Solutes determine the temperature windows for microbial survival and growth

Jason P. Chin, Julianne Megaw, Caroline L. Magill, Krzysztof Nowotarski, James P. Williams, Prashanth Bhaganna, Mark Linton, Margaret F. Patterson, Graham J.C. Underwood, Allen Y. Mswaka, John E. Hallsworth

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126 Citations (Scopus)


Microbial cells, and ultimately the Earth's biosphere, function within a narrow range of physicochemical conditions. For the majority of ecosystems, productivity is cold-limited, and it is microbes that represent the failure point. This study was carried out to determine if naturally occurring solutes can extend the temperature windows for activity of microorganisms. We found that substances known to disorder cellular macromolecules (chaotropes) did expand microbial growth windows, fungi preferentially accumulated chaotropic metabolites at low temperature, and chemical activities of solutes determined microbial survival at extremes of temperature as well as pressure. This information can enhance the precision of models used to predict if extraterrestrial and other hostile environments are able to support life; furthermore, chaotropes may be used to extend the growth windows for key microbes, such as saprotrophs, in cold ecosystems and manmade biomes.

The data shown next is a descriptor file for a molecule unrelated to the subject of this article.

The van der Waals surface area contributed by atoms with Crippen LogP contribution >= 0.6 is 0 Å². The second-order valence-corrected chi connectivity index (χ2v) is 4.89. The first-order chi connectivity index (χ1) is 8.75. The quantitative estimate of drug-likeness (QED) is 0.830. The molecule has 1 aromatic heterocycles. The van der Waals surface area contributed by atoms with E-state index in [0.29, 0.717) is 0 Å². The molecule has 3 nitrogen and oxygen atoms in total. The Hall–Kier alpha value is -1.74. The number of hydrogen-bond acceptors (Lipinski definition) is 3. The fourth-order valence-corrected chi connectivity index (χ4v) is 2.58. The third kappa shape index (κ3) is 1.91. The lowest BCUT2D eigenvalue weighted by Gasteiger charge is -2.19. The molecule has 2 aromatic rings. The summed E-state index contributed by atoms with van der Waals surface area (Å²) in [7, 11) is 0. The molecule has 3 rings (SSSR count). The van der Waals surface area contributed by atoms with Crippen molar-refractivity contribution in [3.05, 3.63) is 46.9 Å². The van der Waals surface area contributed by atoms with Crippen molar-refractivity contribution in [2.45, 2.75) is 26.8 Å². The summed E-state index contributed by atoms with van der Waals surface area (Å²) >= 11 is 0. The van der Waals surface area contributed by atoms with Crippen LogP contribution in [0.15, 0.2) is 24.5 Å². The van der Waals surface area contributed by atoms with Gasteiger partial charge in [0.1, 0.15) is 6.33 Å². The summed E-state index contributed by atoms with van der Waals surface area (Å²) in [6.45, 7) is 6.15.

Original languageEnglish
Pages (from-to)7835-7840
Number of pages6
JournalProceedings of the National Academy of Sciences of the United States of America
Issue number17
Early online date19 Apr 2010
Publication statusPublished - 2010

ASJC Scopus subject areas

  • General


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